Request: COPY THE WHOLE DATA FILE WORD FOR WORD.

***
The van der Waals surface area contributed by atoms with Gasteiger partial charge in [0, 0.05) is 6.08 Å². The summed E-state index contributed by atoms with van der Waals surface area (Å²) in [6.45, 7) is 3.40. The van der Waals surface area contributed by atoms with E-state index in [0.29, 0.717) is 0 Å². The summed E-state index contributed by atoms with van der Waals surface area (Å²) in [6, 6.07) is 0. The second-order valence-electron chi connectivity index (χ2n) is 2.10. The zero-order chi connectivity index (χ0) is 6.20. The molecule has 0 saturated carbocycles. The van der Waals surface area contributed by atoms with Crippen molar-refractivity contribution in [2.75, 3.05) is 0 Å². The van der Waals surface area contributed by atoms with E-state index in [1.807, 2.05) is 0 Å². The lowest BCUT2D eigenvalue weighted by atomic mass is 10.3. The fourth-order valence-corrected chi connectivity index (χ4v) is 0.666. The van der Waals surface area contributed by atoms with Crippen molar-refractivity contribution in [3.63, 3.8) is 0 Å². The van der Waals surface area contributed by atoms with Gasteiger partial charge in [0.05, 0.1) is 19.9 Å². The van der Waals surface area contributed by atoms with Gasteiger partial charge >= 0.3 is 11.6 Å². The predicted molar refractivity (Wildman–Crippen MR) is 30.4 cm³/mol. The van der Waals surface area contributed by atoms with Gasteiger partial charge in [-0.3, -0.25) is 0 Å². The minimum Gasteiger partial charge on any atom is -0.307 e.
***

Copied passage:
The van der Waals surface area contributed by atoms with Gasteiger partial charge in [0, 0.05) is 6.08 Å². The summed E-state index contributed by atoms with van der Waals surface area (Å²) in [6.45, 7) is 3.40. The van der Waals surface area contributed by atoms with E-state index in [0.29, 0.717) is 0 Å². The summed E-state index contributed by atoms with van der Waals surface area (Å²) in [6, 6.07) is 0. The second-order valence-electron chi connectivity index (χ2n) is 2.10. The zero-order chi connectivity index (χ0) is 6.20. The molecule has 0 saturated carbocycles. The van der Waals surface area contributed by atoms with Crippen molar-refractivity contribution in [2.75, 3.05) is 0 Å². The van der Waals surface area contributed by atoms with E-state index in [1.807, 2.05) is 0 Å². The lowest BCUT2D eigenvalue weighted by atomic mass is 10.3. The fourth-order valence-corrected chi connectivity index (χ4v) is 0.666. The van der Waals surface area contributed by atoms with Crippen molar-refractivity contribution in [3.63, 3.8) is 0 Å². The van der Waals surface area contributed by atoms with Gasteiger partial charge in [0.05, 0.1) is 19.9 Å². The van der Waals surface area contributed by atoms with Gasteiger partial charge >= 0.3 is 11.6 Å². The predicted molar refractivity (Wildman–Crippen MR) is 30.4 cm³/mol. The van der Waals surface area contributed by atoms with Gasteiger partial charge in [-0.3, -0.25) is 0 Å². The minimum Gasteiger partial charge on any atom is -0.307 e.